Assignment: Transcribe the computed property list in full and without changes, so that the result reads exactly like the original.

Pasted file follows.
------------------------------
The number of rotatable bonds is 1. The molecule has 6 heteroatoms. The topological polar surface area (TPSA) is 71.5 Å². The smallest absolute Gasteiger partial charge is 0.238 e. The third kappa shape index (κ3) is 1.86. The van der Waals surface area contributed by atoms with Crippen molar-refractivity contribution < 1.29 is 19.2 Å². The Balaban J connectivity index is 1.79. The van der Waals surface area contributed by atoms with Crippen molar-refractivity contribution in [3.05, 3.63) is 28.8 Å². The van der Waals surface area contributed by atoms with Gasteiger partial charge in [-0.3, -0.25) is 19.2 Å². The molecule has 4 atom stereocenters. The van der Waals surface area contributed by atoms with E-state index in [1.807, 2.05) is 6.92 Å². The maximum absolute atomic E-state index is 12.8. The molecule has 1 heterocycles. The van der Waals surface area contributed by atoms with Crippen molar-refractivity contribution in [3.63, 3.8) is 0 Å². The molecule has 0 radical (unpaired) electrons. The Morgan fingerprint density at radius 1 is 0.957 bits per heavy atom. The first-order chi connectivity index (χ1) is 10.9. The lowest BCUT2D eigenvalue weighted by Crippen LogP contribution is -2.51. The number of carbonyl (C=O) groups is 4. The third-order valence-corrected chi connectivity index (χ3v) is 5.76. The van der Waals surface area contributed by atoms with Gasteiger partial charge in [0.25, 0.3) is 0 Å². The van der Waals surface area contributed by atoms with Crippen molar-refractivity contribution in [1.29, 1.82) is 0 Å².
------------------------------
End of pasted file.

The number of rotatable bonds is 1. The molecule has 6 heteroatoms. The topological polar surface area (TPSA) is 71.5 Å². The smallest absolute Gasteiger partial charge is 0.238 e. The third kappa shape index (κ3) is 1.86. The van der Waals surface area contributed by atoms with Crippen molar-refractivity contribution < 1.29 is 19.2 Å². The Balaban J connectivity index is 1.79. The van der Waals surface area contributed by atoms with Crippen molar-refractivity contribution in [3.05, 3.63) is 28.8 Å². The van der Waals surface area contributed by atoms with Gasteiger partial charge in [-0.3, -0.25) is 19.2 Å². The molecule has 4 atom stereocenters. The van der Waals surface area contributed by atoms with E-state index in [1.807, 2.05) is 6.92 Å². The maximum absolute atomic E-state index is 12.8. The molecule has 1 heterocycles. The van der Waals surface area contributed by atoms with Crippen molar-refractivity contribution in [3.63, 3.8) is 0 Å². The molecule has 0 radical (unpaired) electrons. The Morgan fingerprint density at radius 1 is 0.957 bits per heavy atom. The first-order chi connectivity index (χ1) is 10.9. The lowest BCUT2D eigenvalue weighted by Crippen LogP contribution is -2.51. The number of carbonyl (C=O) groups is 4. The third-order valence-corrected chi connectivity index (χ3v) is 5.76. The van der Waals surface area contributed by atoms with Gasteiger partial charge in [0.25, 0.3) is 0 Å². The van der Waals surface area contributed by atoms with Crippen molar-refractivity contribution in [1.29, 1.82) is 0 Å².